• a new entity meeting the component criteria gets created
    • an entity gets a new component that meets the criteria
    • an entity has a component removed that makes it no longer meet the criteria
    • an entity's component is updated via world.updateComponent

    The third emit argument, when true, will immediately call the callback with relevant entities.

    This method will also return a function you can use to unsubscribe.

    const unsubscribe = world.subscribe(
      [Position, Velocity],
      (entities) => console.log(entities),

    makeSubscription(components: IComponent<unknown>[], emit?: boolean): (cb: QueryCallback) => () => void

    Instead of taking a callback, create a factory function that can be used to create subscriptions. Returns a function that expects a single callback function as an argument that plays nicely with other reactive frameworks.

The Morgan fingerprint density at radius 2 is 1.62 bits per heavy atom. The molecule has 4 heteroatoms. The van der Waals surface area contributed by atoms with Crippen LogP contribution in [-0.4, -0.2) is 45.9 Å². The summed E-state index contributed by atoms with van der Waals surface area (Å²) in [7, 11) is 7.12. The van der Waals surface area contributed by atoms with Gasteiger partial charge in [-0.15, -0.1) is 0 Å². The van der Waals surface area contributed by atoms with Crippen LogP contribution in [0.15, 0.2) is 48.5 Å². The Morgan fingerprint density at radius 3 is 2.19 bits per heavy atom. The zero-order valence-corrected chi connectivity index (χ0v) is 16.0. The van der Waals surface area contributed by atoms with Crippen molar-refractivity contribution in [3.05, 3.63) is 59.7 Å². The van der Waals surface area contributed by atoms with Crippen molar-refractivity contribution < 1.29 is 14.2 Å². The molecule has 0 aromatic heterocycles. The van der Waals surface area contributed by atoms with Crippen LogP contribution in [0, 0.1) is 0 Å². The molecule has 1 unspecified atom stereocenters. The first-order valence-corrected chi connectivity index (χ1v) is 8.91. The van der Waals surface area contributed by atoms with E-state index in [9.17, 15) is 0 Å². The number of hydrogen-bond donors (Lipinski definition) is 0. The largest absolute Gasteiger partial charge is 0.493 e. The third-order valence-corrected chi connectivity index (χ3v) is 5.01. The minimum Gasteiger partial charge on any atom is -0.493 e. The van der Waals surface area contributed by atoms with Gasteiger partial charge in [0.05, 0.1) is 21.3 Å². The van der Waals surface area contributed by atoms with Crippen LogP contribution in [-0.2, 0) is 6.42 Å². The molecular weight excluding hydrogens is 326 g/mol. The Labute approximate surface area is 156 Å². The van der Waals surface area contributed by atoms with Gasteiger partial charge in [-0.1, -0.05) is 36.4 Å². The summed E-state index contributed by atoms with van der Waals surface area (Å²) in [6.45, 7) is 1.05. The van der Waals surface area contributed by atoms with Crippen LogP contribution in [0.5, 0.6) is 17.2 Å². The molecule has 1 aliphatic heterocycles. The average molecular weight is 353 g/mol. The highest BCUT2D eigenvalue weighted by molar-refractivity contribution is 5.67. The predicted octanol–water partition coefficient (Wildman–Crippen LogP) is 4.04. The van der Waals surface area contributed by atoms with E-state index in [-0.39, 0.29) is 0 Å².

var stream = Kefir.fromCallback(world.makeSubscription([Position, Velocity], true));
    // svelte
    function useEntities(components) {
      return {
        subscribe: world.makeSubscription(components, true)

    unsubscribe(components: Component<unknown>[], callback: QueryCallback)

    Another way to unsubscribe, handy for rxjs

    import { fromEventPattern } from 'rxjs';
    const addHandler = (components) => (handler) => {
      world.subscribe(components, handler, true)
    const removeHandler = (components) => (handler) => {
      world.unsubscribe(components, handler)
    const entities = fromEventPattern(
      addHandler([Position, Velocity]),
      removeHandler([Position, Velocity])
    entities.subscribe(entities => console.log(entities))